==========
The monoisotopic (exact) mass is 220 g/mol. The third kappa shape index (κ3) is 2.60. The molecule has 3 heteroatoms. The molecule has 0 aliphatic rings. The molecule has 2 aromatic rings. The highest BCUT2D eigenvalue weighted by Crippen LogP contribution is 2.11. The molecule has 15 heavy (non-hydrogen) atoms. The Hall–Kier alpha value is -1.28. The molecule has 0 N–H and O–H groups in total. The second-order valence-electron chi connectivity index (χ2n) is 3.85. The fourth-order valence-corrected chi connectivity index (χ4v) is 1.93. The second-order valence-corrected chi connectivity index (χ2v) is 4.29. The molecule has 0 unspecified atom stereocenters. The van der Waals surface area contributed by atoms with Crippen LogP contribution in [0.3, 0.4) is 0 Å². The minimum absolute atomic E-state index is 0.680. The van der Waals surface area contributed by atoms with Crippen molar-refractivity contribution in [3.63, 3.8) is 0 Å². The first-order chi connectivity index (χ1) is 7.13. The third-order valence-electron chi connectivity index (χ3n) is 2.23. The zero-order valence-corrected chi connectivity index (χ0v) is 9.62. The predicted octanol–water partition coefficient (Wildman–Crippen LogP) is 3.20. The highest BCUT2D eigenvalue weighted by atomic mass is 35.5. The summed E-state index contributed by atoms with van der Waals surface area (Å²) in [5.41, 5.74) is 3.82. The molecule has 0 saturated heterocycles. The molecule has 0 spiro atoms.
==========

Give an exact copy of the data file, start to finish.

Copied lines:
The monoisotopic (exact) mass is 220 g/mol. The third kappa shape index (κ3) is 2.60. The molecule has 3 heteroatoms. The molecule has 0 aliphatic rings. The molecule has 2 aromatic rings. The highest BCUT2D eigenvalue weighted by Crippen LogP contribution is 2.11. The molecule has 15 heavy (non-hydrogen) atoms. The Hall–Kier alpha value is -1.28. The molecule has 0 N–H and O–H groups in total. The second-order valence-electron chi connectivity index (χ2n) is 3.85. The fourth-order valence-corrected chi connectivity index (χ4v) is 1.93. The second-order valence-corrected chi connectivity index (χ2v) is 4.29. The molecule has 0 unspecified atom stereocenters. The van der Waals surface area contributed by atoms with Crippen LogP contribution in [0.3, 0.4) is 0 Å². The minimum absolute atomic E-state index is 0.680. The van der Waals surface area contributed by atoms with Crippen molar-refractivity contribution in [3.63, 3.8) is 0 Å². The first-order chi connectivity index (χ1) is 7.13. The third-order valence-electron chi connectivity index (χ3n) is 2.23. The zero-order valence-corrected chi connectivity index (χ0v) is 9.62. The predicted octanol–water partition coefficient (Wildman–Crippen LogP) is 3.20. The highest BCUT2D eigenvalue weighted by atomic mass is 35.5. The summed E-state index contributed by atoms with van der Waals surface area (Å²) in [5.41, 5.74) is 3.82. The molecule has 0 saturated heterocycles. The molecule has 0 spiro atoms.